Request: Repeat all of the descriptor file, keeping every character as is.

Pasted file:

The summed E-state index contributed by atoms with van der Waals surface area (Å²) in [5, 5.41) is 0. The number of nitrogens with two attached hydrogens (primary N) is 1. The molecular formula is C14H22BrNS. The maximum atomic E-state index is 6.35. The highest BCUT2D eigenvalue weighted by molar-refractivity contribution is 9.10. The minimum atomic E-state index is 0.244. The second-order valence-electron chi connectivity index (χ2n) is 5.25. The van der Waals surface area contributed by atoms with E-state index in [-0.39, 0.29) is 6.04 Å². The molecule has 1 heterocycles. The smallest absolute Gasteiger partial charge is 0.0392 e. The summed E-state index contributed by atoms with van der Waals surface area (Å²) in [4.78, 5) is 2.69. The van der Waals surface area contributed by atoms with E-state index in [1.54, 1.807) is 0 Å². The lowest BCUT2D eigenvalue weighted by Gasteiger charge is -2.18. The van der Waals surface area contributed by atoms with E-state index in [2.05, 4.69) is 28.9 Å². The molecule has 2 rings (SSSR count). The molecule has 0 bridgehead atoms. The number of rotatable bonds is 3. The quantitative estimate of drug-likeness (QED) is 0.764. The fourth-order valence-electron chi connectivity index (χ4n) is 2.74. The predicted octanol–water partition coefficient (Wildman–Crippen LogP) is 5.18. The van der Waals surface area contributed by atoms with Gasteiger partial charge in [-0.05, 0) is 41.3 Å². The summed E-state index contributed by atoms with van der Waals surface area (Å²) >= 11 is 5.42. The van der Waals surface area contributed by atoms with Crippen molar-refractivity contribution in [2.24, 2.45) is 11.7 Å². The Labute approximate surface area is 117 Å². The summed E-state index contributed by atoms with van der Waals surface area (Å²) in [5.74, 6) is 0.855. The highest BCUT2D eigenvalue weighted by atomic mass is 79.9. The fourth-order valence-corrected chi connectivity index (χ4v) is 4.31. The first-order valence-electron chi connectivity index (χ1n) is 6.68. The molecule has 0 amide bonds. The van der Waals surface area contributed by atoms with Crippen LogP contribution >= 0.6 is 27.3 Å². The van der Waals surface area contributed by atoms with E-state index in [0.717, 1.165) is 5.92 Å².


The summed E-state index contributed by atoms with van der Waals surface area (Å²) in [5, 5.41) is 0. The number of nitrogens with two attached hydrogens (primary N) is 1. The molecular formula is C14H22BrNS. The maximum atomic E-state index is 6.35. The highest BCUT2D eigenvalue weighted by molar-refractivity contribution is 9.10. The minimum atomic E-state index is 0.244. The second-order valence-electron chi connectivity index (χ2n) is 5.25. The van der Waals surface area contributed by atoms with E-state index in [-0.39, 0.29) is 6.04 Å². The molecule has 1 heterocycles. The smallest absolute Gasteiger partial charge is 0.0392 e. The summed E-state index contributed by atoms with van der Waals surface area (Å²) in [4.78, 5) is 2.69. The van der Waals surface area contributed by atoms with E-state index in [1.54, 1.807) is 0 Å². The lowest BCUT2D eigenvalue weighted by Gasteiger charge is -2.18. The van der Waals surface area contributed by atoms with E-state index in [2.05, 4.69) is 28.9 Å². The molecule has 2 rings (SSSR count). The molecule has 0 bridgehead atoms. The number of rotatable bonds is 3. The quantitative estimate of drug-likeness (QED) is 0.764. The fourth-order valence-electron chi connectivity index (χ4n) is 2.74. The predicted octanol–water partition coefficient (Wildman–Crippen LogP) is 5.18. The van der Waals surface area contributed by atoms with Gasteiger partial charge in [-0.05, 0) is 41.3 Å². The summed E-state index contributed by atoms with van der Waals surface area (Å²) >= 11 is 5.42. The van der Waals surface area contributed by atoms with Crippen molar-refractivity contribution in [2.24, 2.45) is 11.7 Å². The Labute approximate surface area is 117 Å². The summed E-state index contributed by atoms with van der Waals surface area (Å²) in [5.74, 6) is 0.855. The highest BCUT2D eigenvalue weighted by atomic mass is 79.9. The fourth-order valence-corrected chi connectivity index (χ4v) is 4.31. The first-order valence-electron chi connectivity index (χ1n) is 6.68. The molecule has 0 amide bonds. The van der Waals surface area contributed by atoms with Crippen LogP contribution >= 0.6 is 27.3 Å². The van der Waals surface area contributed by atoms with E-state index in [0.717, 1.165) is 5.92 Å².